Edmund Burke (17291797). On the Sublime and Beautiful. The Harvard Classics. 190914.
The Effects of Succession in Visual Objects Explained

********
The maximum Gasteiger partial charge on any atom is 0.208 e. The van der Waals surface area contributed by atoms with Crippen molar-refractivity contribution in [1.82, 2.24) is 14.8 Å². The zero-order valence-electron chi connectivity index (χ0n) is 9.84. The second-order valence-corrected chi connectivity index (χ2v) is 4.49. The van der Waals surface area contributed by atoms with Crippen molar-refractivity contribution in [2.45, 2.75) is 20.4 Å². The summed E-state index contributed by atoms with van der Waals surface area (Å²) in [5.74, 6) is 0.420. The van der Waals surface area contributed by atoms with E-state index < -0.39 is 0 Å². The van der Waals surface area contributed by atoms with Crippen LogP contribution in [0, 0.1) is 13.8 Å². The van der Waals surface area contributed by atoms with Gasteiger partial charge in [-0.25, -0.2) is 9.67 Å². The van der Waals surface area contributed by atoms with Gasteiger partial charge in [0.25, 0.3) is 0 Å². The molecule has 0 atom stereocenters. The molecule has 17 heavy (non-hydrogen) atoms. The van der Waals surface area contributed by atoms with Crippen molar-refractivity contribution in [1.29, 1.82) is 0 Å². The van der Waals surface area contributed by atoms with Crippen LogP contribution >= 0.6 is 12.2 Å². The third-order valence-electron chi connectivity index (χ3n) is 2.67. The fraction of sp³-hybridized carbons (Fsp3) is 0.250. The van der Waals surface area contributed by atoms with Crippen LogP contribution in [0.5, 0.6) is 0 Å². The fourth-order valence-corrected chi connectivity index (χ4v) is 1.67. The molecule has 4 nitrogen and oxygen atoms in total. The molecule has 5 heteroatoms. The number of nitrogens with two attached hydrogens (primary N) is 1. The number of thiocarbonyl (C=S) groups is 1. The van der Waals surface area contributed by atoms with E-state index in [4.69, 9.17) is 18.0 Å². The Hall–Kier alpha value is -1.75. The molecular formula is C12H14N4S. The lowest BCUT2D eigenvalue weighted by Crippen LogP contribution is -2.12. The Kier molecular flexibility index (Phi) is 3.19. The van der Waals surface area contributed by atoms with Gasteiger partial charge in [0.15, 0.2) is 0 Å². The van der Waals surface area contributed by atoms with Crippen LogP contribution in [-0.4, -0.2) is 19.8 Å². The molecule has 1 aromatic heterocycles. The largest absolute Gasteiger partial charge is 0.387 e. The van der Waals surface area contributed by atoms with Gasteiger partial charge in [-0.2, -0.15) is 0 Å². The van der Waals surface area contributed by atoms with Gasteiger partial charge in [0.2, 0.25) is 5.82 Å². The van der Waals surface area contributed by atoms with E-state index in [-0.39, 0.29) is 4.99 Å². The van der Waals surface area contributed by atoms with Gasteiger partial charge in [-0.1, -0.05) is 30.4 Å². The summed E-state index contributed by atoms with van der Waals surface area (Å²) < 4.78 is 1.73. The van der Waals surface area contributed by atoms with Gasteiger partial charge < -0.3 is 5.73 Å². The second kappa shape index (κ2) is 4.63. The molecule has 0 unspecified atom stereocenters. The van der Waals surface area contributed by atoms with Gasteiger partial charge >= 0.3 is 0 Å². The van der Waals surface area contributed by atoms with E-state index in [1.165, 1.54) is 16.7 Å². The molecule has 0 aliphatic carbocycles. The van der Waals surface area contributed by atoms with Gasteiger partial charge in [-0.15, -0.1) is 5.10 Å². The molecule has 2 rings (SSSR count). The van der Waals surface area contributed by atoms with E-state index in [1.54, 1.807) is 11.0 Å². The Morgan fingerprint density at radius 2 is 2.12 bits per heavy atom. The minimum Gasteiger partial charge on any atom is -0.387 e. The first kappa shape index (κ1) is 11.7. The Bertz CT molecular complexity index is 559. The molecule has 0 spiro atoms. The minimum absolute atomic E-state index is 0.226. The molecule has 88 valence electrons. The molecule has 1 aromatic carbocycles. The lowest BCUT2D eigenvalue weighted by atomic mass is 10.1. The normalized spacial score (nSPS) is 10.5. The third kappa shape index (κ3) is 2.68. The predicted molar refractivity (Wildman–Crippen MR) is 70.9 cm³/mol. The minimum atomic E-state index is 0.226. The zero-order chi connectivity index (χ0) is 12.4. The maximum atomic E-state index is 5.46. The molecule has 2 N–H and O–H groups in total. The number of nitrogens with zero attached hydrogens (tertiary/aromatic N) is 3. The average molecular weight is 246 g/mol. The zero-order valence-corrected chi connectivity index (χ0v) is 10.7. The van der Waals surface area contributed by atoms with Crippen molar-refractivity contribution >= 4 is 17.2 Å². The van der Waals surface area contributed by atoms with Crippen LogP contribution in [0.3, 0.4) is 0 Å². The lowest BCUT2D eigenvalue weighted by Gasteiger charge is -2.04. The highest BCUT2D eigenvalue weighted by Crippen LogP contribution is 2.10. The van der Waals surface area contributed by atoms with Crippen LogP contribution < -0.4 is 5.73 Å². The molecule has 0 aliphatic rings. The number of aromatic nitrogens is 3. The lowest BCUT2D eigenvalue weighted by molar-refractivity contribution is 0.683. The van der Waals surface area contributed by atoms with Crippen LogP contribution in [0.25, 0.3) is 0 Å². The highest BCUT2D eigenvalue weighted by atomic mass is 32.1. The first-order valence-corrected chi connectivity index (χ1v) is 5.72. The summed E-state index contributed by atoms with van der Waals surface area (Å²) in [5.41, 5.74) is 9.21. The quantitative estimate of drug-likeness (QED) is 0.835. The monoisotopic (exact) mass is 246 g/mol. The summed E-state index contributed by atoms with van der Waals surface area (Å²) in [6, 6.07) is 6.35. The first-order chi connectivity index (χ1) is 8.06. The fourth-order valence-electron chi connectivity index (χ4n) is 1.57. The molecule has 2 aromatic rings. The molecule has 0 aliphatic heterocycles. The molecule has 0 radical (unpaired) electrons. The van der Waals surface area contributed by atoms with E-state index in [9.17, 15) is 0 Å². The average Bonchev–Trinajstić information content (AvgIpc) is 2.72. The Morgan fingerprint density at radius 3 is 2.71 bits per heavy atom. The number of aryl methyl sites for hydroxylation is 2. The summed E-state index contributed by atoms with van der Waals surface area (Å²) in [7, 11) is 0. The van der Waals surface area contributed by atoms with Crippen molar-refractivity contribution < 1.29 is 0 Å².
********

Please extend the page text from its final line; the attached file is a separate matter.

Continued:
IF we can comprehend clearly how things operate upon one of our senses, there can be very little difficulty in conceiving in what manner they affect the rest. To say a great deal therefore upon the corresponding affections of every sense, would tend rather to fatigue us by an useless repetition, than to throw any new light upon the subject by that ample and diffuse manner of treating it; but as in this discourse we chiefly attach ourselves to the sublime, as it affects the eye, we shall consider particularly why a successive disposition of uniform parts in the same right line should be sublime,1 and upon what principle this disposition is enabled to make a comparatively small quantity of matter produce a grander effect, than a much larger quantity disposed in another manner. To avoid the perplexity of general notions; let us set before our eyes a colonnade of uniform pillars planted in a right line; let us take our stand in such a manner, that the eye may shoot along this colonnade, for it has its best effect in this view. In our present situation it is plain, that the rays from the first round pillar will cause in the eye a vibration of that species; an image of the pillar itself. The pillar immediately succeeding increases it; that which follows renews and enforces the impression; each in its order as it succeeds, repeats impulse after impulse, and stroke after stroke, until the eye, long exercised in one particular way, cannot lose that object immediately; and, being violently roused by this continued agitation, it presents the mind with a grand or sublime conception. But instead of viewing a rank of uniform pillars, let us suppose that they succeed each other, a round and a square one alternately. In this case the vibration caused by the first round pillar perishes as soon as it is formed: and one of quite another sort (the square) directly occupies its place; which, however, it resigns as quickly to the round one; and thus the eye proceeds, alternately; taking up one image, and laying down another, as long as the building continues. From whence it is obvious, that, at the last pillar, the impression is as far from continuing as it was at the very first; because, in fact, the sensory can receive no distinct impression but from the last; and it can never of itself resume a dissimilar impression: besides, every variation of the object is a rest and relaxation to the organs of sight; and these reliefs prevent that powerful emotion so necessary to produce the sublime. To produce therefore a perfect grandeur in such things as we have been mentioning, there should be a perfect simplicity, an absolute uniformity in disposition, shape, and colouring. Upon this principle of succession and uniformity it may be asked, why a long bare wall should not be a more sublime object than a colonnade; since the succession is no way interrupted; since the eye meets no check; since nothing more uniform can be conceived? A long bare wall is certainly not so grand an object as a colonnade of the same length and height. It is not altogether difficult to account for this difference. When we look at a naked wall, from the evenness of the object, the eye runs along its whole space, and arrives quickly at its termination; the eye meets nothing which may interrupt its progress; but then it meets nothing which may detain it a proper time to produce a very great and lasting effect. The view of the bare wall, if it be of a great height and length, is undoubtedly grand; but this is only one idea, and not a repetition of similar ideas: it is therefore great, not so much upon the principle of infinity, as upon that of vastness. But we are not so powerfully affected with any one impulse, unless it be one of a prodigious force indeed, as we are with a succession of similar impulses; because the nerves of the sensory do not (if I may use the expression) acquire a habit of repeating the same feeling in such a manner as to continue it longer than its cause is in action; besides, all the effects which I have attributed to expectation and surprise in sect. II, can have no place in a bare wall.